While previous studies have shown that women who return to full-time work are far less likely to be breastfeeding at six months, the new Australian study is the first to show dramatically reduced breastfeeding rates in those who return on a part-time or casual basis.
The paper, to be published in the May issue of Acta Paediatrica, says a lack of paid maternity leave and low workplace support for breastfeeding are interfering with the establishment of breastfeeding among Australian women.
Lead researcher Amanda Cooklin, from the University of Melbourne’s Key Centre for Women’s Health, and colleagues Susan Donath (Murdoch Children’s Research Institute and University of Melbourne) and Lisa Amir (La Trobe University) analysed the breastfeeding rates among almost 3700 mothers and babies at six months after the birth.
Mothers who returned to work full-time within three months of birth were twice as likely to have stopped breastfeeding by the time their baby was six months, than those who were not employed;
Mothers who returned to work full time between three and six months of birth were three times as likely to have stopped breastfeeding by the time their baby was six months than non-employed women.
Women who returned to work on either a part-time or casual basis after three months were almost as likely to have stopped breastfeeding as those who worked full-time.
Ms Cooklin said study results showed that early postnatal employment was a significant risk factor for an early end to breastfeeding in Australian infants.
Ms Cooklin said the findings in relation to part-time and casual work were surprising.
Previous studies in the US had found mothers who worked part-time had similar breastfeeding patterns to those who were not employed.
“In Australia however, a reduced working week does not contribute to mothers’ ability to maintain breastfeeding for six months,’’ Ms Cooklin said.
“Part-time employment is almost as much of a risk factor as full-time employment for an early end to breastfeeding.”
Ms Cooklin said a lack of privacy, fatigue, inflexible work schedules and unsupportive employers and colleagues prevented many employed women from maintaining breastfeeding.
“Given that the provision of workplace support for breastfeeding remains a matter for individual negotiation, it’s not surprising that a return to work spells the end of breastfeeding for many women.”
Ms Cooklin said lack of paid maternity leave was also affecting breastfeeding rates.
“Many women return to work sooner than they would like for financial reasons and this interferes with the establishment of breastfeeding,’’ she said.
The World Health Organisation recommends exclusive breastfeeding for the first six months of life.
However, only half of Australian infants receive any breast milk by six months and very few of these infants are exclusively breastfed.
Janine Sim-Jones | EurekAlert!
Innovative genetic tests for children with developmental disorders and epilepsy
11.07.2018 | Christian-Albrechts-Universität zu Kiel
Oxygen loss in the coastal Baltic Sea is “unprecedentedly severe”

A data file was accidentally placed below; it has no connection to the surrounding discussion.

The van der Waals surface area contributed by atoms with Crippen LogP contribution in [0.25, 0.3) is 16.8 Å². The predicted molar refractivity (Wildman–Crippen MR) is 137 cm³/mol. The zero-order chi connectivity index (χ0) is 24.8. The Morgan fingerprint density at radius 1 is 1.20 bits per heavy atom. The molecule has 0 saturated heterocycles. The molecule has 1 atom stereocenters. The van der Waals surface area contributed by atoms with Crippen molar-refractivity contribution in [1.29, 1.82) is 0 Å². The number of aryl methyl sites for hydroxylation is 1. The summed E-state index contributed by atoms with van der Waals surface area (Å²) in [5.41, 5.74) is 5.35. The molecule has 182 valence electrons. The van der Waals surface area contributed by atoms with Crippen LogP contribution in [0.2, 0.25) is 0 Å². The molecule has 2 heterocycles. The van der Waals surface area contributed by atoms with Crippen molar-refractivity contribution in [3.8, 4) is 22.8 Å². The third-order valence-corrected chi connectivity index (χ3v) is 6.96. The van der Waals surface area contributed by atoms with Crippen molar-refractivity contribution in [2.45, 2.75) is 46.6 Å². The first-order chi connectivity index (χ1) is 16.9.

05.07.2018 | European Geosciences Union
A new manufacturing technique uses a process similar to newspaper printing to form smoother and more flexible metals for making ultrafast electronic devices.
The low-cost process, developed by Purdue University researchers, combines tools already used in industry for manufacturing metals on a large scale, but uses...
For the first time ever, scientists have determined the cosmic origin of highest-energy neutrinos. A research group led by IceCube scientist Elisa Resconi, spokesperson of the Collaborative Research Center SFB1258 at the Technical University of Munich (TUM), provides an important piece of evidence that the particles detected by the IceCube neutrino telescope at the South Pole originate from a galaxy four billion light-years away from Earth.
To rule out other origins with certainty, the team led by neutrino physicist Elisa Resconi from the Technical University of Munich and multi-wavelength...
For the first time a team of researchers have discovered two different phases of magnetic skyrmions in a single material. Physicists of the Technical Universities of Munich and Dresden and the University of Cologne can now better study and understand the properties of these magnetic structures, which are important for both basic research and applications.
Whirlpools are an everyday experience in a bath tub: When the water is drained a circular vortex is formed. Typically, such whirls are rather stable. Similar...
Physicists working with Roland Wester at the University of Innsbruck have investigated if and how chemical reactions can be influenced by targeted vibrational excitation of the reactants. They were able to demonstrate that excitation with a laser beam does not affect the efficiency of a chemical exchange reaction and that the excited molecular group acts only as a spectator in the reaction.
A frequently used reaction in organic chemistry is nucleophilic substitution. It plays, for example, an important role in in the synthesis of new chemical...
Optical spectroscopy allows investigating the energy structure and dynamic properties of complex quantum systems. Researchers from the University of Würzburg present two new approaches of coherent two-dimensional spectroscopy.
"Put an excitation into the system and observe how it evolves." According to physicist Professor Tobias Brixner, this is the credo of optical spectroscopy....
13.07.2018 | Event News
12.07.2018 | Event News
03.07.2018 | Event News
20.07.2018 | Power and Electrical Engineering
20.07.2018 | Information Technology
20.07.2018 | Materials Sciences